While members of the NFRC and of the Competent Roofer Scheme are required to fix to BS 5534 recommendations, this isn’t the case for all roofers and general builders. In fact, Kevin Taylor of the NFRC estimates that as much as 80% of re-roofing work in the UK is not being done to the British Standard, putting roofers and property at risk. It also creates pricing challenges for those contractors who are competing against roofers not installing to the standard.
So, while work is underway to try to give more power to enforce the use of BS 5534, in the meantime, manufacturers and bodies like the NFRC, RTA, Local Authority Building Control (LABC) and the Building Control Alliance are encouraging all roofers to follow the British Standard.
We spoke to Phil Hammond, managing director of LABC, who explained: “We fully support the NFRC and its partners in the bid to improve the quality of roofing and workmanship in the UK. We are working with the Building Control Alliance and encouraging all building control surveyors to follow the best practice guidelines of BS 5534:2014+A1:2015 and we have technical guidance and brochures available to support them in doing this. Unfortunately, at the moment, BS 5534 is not referenced in the Approved Documents, so we have to devote extra time and resources to build awareness and explain the improvements. We support the industry and the NFRC in its campaign for this to be clarified in the Approved Documents.”
Although BS 5534 is not mandatory yet, if roofing is not carried out to the standard and the work is challenged, it will need to be rectified (unless there are exceptional circumstances such as heritage work). In fact, the NFRC has seen situations where non-compliant roofs have had to be stripped and re-installed when homeowners have complained.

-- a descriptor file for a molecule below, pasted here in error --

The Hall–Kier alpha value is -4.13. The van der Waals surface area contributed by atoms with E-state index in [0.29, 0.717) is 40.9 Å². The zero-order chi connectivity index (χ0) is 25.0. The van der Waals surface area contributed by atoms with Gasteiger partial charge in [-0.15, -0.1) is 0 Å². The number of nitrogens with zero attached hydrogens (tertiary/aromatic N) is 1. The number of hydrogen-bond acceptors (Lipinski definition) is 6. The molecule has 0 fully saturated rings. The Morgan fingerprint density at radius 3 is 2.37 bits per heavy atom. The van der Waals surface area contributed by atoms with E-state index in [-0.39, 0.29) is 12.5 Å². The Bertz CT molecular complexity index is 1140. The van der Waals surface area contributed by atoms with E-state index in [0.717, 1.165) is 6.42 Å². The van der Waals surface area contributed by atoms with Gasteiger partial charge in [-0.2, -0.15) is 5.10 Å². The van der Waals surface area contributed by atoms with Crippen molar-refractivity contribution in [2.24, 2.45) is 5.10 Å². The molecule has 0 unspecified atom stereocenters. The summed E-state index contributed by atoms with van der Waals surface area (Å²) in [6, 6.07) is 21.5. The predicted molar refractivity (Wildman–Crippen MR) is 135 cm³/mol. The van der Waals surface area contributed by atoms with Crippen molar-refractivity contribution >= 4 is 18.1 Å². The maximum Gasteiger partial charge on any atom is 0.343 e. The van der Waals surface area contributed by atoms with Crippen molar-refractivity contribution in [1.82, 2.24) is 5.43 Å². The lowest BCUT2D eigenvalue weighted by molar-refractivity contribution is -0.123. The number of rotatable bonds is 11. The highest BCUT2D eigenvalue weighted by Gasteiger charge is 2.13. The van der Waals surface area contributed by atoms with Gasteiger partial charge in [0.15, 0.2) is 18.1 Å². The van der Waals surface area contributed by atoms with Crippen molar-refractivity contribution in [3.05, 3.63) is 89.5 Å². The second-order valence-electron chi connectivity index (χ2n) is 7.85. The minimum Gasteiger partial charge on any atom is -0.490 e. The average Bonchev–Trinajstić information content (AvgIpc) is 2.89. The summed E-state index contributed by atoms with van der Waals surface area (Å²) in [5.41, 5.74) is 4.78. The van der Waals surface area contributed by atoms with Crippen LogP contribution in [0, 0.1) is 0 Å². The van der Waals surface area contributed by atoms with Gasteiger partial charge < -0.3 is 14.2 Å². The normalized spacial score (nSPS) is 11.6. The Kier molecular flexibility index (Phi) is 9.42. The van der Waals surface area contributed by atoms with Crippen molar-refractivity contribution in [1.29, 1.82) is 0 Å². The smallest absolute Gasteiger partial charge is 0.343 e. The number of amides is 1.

What are the benefits of including BS 5534 in the Approved Documents to the Building Regulations?
Consistency of work: ensuring that all roofing is carried out to an up-to-date, approved standard, that is easier for Building Control to enforce.
Reducing re-work costs: following BS 5534 reduces the risk of storm damage, meaning that contractors are less likely to have to go back to carry out repairs. It also helps to reduce claims against any warranties you may offer.
Protecting reputation and reducing liability: fixing to BS 5534 protects your reputation for quality workmanship and reduces risk.
Improving safety on site: working to BS 5534 reduces the risk of accidents arising from non-compliant materials, such as the use of incorrect roofing battens as a foothold.
Protecting homeowners and occupants by ensuring the roof is safe and fixed to modern high standards.
Creating a level playing field: if BS 5534 becomes a legal requirement, all contractors will be pricing against the same levels of fixing. It would be fairer for contractors to compete on a level playing field and consumers to compare consistent quotations.
Can dry fix systems protect roofs against extreme weather?
The forthcoming British Standard for dry fix roofing systems is one of various factors that will help to improve the security of pitched roofing against extreme weather. For some time, there have been inconsistencies in quality between different systems and the new standard will hopefully help raise standards across the industry. It’s important to remember that just because something is dry fix, doesn’t mean it’s inherently durable . The overall quality of the components used in the system, coupled with correct installation, is vitally important.
To find out more about BS5534 or roofing specification you can download our guides.